Obama's non-proliferation agenda got off to a fast start in its first year, as the administration negotiated the New START treaty; held the Nuclear Security Summit, which included delegations from 47 countries across the world; and released a new Nuclear Posture Review, which called for reducing the role of nuclear weapons in U.S. national security strategy. In some of the global hotspots that concerned the United States, the focus on nuclear non-proliferation also took precedence over concerns about human rights or democracy promotion.

In Russia, Obama prioritized non-proliferation over concerns about Vladimir Putin's crackdown on his domestic political opponents. "The nuclear issue is really important to his background," Michael McFaul, the current U.S. ambassador to Moscow, told Mann for The Obamians. "He thinks you need a New START treaty, no matter whether the Russians are a democracy or an autocracy, because these are dangerous weapons and we've got to control them-and in a way, that's a legacy from this 1980s era."

When it came to Iran, nuclear non-proliferation also clearly took precedence over human rights, or the Islamic Republic's support for terrorist groups across the Middle East.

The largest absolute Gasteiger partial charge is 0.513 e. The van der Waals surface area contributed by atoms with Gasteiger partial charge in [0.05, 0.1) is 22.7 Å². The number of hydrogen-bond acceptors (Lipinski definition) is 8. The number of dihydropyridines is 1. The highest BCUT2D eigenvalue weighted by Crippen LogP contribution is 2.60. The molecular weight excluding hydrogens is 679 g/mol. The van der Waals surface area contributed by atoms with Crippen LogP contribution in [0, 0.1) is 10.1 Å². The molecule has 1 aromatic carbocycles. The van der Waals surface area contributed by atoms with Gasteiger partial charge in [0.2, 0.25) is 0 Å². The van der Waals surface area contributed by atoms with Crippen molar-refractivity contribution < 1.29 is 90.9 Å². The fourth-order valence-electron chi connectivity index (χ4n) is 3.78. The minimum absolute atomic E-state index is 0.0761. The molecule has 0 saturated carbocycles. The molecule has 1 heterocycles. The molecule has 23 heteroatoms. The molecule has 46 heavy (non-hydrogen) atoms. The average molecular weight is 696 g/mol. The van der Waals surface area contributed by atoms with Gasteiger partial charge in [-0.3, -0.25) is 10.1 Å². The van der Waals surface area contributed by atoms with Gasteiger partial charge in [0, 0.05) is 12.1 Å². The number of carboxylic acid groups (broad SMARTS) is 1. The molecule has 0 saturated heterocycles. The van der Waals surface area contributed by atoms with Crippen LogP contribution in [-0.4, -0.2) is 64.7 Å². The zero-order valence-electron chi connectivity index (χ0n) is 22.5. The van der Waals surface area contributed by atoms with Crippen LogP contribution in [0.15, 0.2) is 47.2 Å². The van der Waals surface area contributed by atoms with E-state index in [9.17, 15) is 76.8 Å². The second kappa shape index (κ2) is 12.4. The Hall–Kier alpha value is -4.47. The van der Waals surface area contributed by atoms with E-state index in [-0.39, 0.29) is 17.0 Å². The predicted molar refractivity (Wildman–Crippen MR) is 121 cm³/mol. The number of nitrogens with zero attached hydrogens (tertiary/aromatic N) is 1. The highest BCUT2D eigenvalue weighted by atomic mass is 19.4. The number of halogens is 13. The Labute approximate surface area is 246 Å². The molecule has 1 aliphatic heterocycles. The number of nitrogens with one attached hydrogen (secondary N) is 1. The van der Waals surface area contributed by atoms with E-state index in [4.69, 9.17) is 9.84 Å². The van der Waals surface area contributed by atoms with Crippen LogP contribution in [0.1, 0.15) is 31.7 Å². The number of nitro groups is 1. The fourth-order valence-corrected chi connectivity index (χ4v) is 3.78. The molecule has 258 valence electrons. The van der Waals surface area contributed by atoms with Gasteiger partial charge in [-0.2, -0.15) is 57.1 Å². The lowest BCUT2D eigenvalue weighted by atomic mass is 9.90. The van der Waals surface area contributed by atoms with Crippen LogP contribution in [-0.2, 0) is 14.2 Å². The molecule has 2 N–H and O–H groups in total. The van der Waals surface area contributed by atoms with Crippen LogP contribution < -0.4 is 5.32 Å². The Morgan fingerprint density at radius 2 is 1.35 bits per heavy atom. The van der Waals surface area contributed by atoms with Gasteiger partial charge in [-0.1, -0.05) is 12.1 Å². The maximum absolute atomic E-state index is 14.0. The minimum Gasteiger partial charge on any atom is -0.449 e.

"I don't think [Iran's nuclear program] was a high priority to the exclusion of everything else, but it was clearly a kind of ‘first things first' approach," Dennis Ross, who served as a key Obama advisor on Iran and is now a fellow at the Washington Institute for Near East Policy, told Foreign Policy. "[Obama] saw we were living an in age of terror, and I think he saw the possible linkage of the worst weapons in the worst hands as something that was really unthinkable."

But while most U.S. officials recognized the potential threat posed by Iran's nuclear program, some were willing to contemplate the possibility that the president's pursuit of non-proliferation goals elsewhere was coming at the expense of other American foreign policy goals. The most obvious example of that came in Syria, where the administration's pursuit of an agreement to dismantle Assad's chemical weapon's stockpile has arguably granted a degree of legitimacy to his regime as the international community's interlocutor on this effort.